SOUTHERN Water has been hit with a hefty £500,000 fine after raw sewage was dumped into Swalecliffe Brook, polluting a 1.2km stretch of the watercourse and killing 249 fish. The company admitted failing to respond to emergency alarms which meant the effluent was pouring into the brook for 18 hours, Canterbury Crown Court was told on Wednesday, November 12.
The alarm was raised when a passerby smelt the sewerage and saw dead sticklebacks in the water on July 21 last year. A major clean-up was initiated but it was too late for the brown trout, sticklebacks and eels that had made the stream their own. Richard Banwell QC prosecuting said eels were jumping out of the water in abid to escape. Hitting Southern Water with the £500,000 fine, Judge Adele Wilhams said there was a failure in managemengt. Emergency alarms had been triggered at the Brook Road pumping centre twice in the previous week but the firm is accused of not acting quickly enough to them. She added confidence had been lost in the quality of local beaches and shellfish because the spill had affected nearby whelk and oyster beds.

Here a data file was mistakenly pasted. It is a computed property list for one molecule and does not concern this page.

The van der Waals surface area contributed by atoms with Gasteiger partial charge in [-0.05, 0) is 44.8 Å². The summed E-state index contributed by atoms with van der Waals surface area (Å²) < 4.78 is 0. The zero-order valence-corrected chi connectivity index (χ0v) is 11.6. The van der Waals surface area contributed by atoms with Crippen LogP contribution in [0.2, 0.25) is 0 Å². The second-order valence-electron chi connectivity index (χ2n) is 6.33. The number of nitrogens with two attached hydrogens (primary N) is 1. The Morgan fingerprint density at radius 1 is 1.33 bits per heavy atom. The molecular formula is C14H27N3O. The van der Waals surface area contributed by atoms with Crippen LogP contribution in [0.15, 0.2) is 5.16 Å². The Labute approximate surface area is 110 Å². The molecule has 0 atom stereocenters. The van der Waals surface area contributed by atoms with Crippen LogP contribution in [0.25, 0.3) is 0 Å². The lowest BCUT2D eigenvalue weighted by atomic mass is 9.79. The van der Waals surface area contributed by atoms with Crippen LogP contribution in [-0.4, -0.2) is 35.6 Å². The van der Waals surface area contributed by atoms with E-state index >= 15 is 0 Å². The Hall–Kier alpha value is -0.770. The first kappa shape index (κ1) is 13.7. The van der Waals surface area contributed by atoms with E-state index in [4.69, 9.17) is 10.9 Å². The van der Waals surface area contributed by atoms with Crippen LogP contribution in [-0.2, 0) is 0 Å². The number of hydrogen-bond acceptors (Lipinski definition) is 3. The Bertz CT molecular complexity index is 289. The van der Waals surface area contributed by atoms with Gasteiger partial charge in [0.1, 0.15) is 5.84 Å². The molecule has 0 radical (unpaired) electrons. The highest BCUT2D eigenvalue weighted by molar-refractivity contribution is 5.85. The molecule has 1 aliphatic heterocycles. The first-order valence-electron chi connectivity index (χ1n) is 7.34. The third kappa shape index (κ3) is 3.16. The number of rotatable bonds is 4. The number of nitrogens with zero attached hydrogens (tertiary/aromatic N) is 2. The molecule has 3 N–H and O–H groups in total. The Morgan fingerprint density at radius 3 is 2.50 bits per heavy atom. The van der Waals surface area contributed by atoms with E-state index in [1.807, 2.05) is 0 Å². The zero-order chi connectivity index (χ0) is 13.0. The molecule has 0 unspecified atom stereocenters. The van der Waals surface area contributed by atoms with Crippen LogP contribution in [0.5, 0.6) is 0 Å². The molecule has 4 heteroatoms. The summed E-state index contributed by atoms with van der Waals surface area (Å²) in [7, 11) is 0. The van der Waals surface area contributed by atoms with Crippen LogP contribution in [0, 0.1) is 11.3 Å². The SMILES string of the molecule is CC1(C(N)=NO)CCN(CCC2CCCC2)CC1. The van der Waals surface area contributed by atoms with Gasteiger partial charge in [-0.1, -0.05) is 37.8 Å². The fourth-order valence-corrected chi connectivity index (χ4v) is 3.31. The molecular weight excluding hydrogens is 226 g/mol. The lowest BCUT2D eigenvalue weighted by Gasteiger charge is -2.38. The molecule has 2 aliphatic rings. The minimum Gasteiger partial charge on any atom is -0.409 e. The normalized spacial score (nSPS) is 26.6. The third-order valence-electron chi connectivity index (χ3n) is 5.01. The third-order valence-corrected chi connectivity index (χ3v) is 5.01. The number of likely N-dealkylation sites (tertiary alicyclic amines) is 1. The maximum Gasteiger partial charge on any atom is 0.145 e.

It was the start of the school holidays and oysters were due to be harvested for the Whitstable Oyster Festival the following week, but because of the ban on shellfish after the leak, supplies had to be brought in from outside of town. The company blamed human error for the discharge and said the employee responsible had been retrained, not sacked. The firm is spending £1.6 million on the pumping station to ensure nothing of this kind happens again. Of that, £700,000 has been spent with another £900,000 earmarked. Matthew Wright, Southern Water chief executive officer, said the company is considering an appeal against the size of the fine. He said
“I don’t accept the criticism of the company’s management and we take every single incident very seriously indeed but we can never rule out another incident happening.”
Senior environment agency official Alan Cansdale said:
“Southern Water has acknowledged they had sufficient warning and knowledge to minimise the Impact on the local environment but failed to act swiftly. This incident and the scale of the subsequent impact was the result of inadequate urgency to realise there was a problem on the site.”
Herne Bay Gazette, November 19th 2014